Tata & Howard also provided design and construction services for approximately 5,600 feet of new 8-inch water main and approximately 950 feet of new 12-inch water main throughout the City. Plans were created using available GIS data from the City and field verification. These water mains also included crossing two MWRA transmission mains and crossing the Lynn Fells Parkway. The Lynn Fells Parkway crossing required permitting with the Department of Conservation and Recreation and a traffic management plan. This work was funded through the MWRA. As part of the project, Tata & Howard updated and verified the City’s existing hydraulic model, which has over 80 miles of water main.  Work included two days of fire flow tests throughout the City and allocation of demands using up-to-date billing and parcel data. The locations of the new water mains were selected based on preliminary recommendations identified in the Capital Efficiency Plan™ that was prepared by Tata & Howard. The Capital Efficiency Plan™ identified and prioritized areas for improvement within the distribution system. Our services included evaluating the condition of the existing distribution system infrastructure to determine the adequacy of meeting present and future demands, assessing and prioritizing system improvements, reviewing and evaluating typical fire flows throughout the system, creating a pipe asset management rating system, and recommending improvements to the distribution system.

Download a whitepaper detailing a comprehensive summary of the UDF by clicking the link below:


Water Audit, Brookline, MA

Department of Public Works, Brookline, MA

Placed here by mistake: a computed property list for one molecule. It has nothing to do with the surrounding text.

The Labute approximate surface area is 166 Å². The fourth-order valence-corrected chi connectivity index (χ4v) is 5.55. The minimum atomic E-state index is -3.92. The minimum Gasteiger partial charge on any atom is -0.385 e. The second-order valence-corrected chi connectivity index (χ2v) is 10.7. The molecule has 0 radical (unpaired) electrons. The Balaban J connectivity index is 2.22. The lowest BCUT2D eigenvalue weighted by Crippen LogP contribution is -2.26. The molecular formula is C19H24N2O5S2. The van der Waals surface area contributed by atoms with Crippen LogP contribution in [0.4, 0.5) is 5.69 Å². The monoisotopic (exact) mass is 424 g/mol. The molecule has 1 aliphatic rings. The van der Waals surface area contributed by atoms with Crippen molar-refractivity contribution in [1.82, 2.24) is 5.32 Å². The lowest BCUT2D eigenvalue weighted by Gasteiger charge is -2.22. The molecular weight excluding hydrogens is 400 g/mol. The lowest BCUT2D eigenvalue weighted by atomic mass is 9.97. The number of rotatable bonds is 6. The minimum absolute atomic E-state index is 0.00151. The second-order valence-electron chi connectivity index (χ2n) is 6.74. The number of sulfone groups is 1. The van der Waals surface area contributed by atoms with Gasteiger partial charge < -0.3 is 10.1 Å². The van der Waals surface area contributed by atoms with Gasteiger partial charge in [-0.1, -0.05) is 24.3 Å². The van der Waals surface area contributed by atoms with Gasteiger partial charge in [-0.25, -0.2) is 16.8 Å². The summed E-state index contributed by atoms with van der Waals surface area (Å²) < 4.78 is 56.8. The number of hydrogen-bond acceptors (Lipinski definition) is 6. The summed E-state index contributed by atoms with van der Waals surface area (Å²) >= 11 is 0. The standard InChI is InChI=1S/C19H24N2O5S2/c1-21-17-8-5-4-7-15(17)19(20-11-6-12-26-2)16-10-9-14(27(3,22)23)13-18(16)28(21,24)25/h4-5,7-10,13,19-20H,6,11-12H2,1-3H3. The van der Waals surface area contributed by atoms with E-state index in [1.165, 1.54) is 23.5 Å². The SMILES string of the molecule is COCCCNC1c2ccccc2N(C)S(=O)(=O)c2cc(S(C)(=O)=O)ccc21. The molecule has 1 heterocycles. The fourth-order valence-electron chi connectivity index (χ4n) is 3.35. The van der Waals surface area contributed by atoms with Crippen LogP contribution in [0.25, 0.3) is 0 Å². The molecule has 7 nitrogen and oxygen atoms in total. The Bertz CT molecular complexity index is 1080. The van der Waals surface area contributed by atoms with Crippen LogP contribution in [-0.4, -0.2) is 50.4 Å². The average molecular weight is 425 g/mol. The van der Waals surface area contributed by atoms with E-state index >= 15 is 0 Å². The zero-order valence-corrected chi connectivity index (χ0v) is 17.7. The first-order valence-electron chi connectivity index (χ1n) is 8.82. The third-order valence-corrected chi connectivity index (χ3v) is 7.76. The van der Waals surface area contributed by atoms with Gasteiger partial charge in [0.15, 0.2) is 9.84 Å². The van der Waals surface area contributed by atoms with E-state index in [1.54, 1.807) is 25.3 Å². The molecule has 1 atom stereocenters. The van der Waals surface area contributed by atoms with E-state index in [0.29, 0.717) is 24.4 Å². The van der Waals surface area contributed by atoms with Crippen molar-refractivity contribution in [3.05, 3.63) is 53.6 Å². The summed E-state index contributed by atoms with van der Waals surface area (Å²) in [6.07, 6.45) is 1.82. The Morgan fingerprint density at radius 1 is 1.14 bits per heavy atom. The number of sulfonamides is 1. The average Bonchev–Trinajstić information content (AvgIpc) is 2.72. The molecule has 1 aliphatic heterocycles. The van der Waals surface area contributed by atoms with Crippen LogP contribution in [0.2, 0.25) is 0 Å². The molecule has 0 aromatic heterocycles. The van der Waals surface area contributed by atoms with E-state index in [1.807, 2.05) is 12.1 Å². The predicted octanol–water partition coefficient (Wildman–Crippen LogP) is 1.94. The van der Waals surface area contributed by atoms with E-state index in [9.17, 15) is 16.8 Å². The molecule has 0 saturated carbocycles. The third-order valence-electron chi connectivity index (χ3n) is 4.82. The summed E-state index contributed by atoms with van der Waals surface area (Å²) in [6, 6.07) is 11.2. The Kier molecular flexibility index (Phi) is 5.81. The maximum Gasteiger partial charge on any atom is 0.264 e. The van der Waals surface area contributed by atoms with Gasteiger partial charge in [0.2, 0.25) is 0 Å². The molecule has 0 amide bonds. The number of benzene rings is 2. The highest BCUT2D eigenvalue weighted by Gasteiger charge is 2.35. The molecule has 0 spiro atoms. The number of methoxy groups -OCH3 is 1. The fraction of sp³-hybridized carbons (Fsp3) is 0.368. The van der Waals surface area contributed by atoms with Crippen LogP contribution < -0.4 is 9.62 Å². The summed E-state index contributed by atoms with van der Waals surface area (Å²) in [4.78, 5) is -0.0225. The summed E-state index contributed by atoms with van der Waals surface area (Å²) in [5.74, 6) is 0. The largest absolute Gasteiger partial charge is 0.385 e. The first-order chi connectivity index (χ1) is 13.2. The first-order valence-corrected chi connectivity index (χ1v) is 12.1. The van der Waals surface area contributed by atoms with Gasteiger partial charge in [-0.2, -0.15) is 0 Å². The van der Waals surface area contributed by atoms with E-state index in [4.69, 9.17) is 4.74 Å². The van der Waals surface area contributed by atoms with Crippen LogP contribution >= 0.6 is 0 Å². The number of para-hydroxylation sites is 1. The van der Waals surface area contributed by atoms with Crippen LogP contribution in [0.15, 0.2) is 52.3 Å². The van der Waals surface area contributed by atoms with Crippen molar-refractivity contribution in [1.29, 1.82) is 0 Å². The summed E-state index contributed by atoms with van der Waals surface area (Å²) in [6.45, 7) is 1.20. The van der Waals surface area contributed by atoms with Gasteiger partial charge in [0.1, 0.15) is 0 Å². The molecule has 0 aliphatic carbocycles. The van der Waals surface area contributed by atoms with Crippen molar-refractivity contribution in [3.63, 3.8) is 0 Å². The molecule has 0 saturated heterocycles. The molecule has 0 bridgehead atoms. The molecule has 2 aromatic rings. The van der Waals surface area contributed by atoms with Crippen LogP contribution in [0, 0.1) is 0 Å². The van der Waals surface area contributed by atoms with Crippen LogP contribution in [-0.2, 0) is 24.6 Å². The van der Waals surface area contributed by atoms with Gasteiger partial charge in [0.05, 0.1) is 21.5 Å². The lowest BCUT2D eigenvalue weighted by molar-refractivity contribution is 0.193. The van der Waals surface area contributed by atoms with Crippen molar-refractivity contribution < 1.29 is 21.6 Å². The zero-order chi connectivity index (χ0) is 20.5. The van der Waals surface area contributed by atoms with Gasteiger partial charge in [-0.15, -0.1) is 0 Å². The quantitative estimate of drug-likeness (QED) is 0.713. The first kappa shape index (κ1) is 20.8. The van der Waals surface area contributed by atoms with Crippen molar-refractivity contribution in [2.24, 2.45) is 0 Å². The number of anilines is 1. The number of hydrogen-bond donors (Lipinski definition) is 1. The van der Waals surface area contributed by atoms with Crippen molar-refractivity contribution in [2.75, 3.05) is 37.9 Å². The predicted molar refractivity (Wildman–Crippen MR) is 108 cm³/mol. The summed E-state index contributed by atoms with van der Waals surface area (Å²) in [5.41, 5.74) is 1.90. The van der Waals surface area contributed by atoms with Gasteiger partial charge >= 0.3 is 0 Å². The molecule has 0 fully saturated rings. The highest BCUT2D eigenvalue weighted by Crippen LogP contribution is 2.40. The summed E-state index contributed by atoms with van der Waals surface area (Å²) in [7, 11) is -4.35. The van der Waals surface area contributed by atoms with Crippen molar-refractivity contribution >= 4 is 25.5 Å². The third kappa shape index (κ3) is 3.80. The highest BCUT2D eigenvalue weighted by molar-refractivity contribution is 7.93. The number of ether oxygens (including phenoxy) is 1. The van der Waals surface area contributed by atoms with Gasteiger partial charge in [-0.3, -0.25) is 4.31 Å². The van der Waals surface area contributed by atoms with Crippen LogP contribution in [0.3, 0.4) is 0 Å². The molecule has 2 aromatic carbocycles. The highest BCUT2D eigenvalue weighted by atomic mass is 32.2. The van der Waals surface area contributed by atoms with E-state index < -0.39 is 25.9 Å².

brookline water auditPhase I of the water audit, Non-revenue Water Data Collection and Validity Review, for the City of Brookline water system collected and reviewed the validity of the system data.  The results of Phase I were used to assist in completing the water audit.

As part of Phase I, the four master meters recording the flow from the wholesale supplier were visited and visually inspected.  The meters were evaluated to determine if the operating conditions were appropriate for each meter.  It was determined that inspection and calibration of one of the meters was not completed in some time which may be the cause of the high nonrevenue water in the system.

A Data Validity score based on a preliminary review of the system data was calculated.  The score provides a level of confidence in the data provided for an audit.  As part of Phase I, recommendations were provided to increase the Data Validity score and the accuracy of the data for the next phases of the water audit.

Phase II of the Water Audit included preparation of the water audit report and evaluation of the infrastructure leakage index (ILI). The work was conducted using the guidelines outlined by the American Water Works Association (AWWA) in Water Audits and Loss Control Programs, Manual of Water Supply Practices – M36, Third Edition, published in 2009.



Water Audit, SCCRWA

South Central Connecticut Regional Water Authority (SCCRWA)

Water_meterA water audit was conducted according to the guidelines outlined by the American Water Works Association (AWWA) in Water Audits and Loss Control Programs, Manual of Water Supply Practices – M36, Third Edition. The data reviewed and analyzed included the volume pumped for each source, source meter errors/calibration, the volume of water imported/exported, billed and unbilled consumption, recorded leakage, main breaks, and unauthorized consumption. Key performance indicators, including Infrastructure Leakage Index (ILI) and non-revenue water, were evaluated to track management of the water utility.  Based on the results of the audit, recommendations were made to improve system operation and reduce non-revenue water.  Although the RWA’s non-revenue water water rate was around 15%, the audit confirmed that the RWA’s Infrastructure Leakage Index or ILI was at industry best practice levels, confirming that apparent losses made up the majority of RWA’s water loss.

The recommendations in the audit report included verification of flows at ten production meters, where serious over-reporting of flow was identified.  As a result of this work, two of the production meters were replaced in 2013, including a 54-inch diameter venturi tube at the RWA’s main source.  The audit report also confirmed statistical analysis of customer meter testing that led to a decision to focus meter replacement work on piston-type meters while leaving older but more statistically accurate nutating disc-type meters in service for longer periods.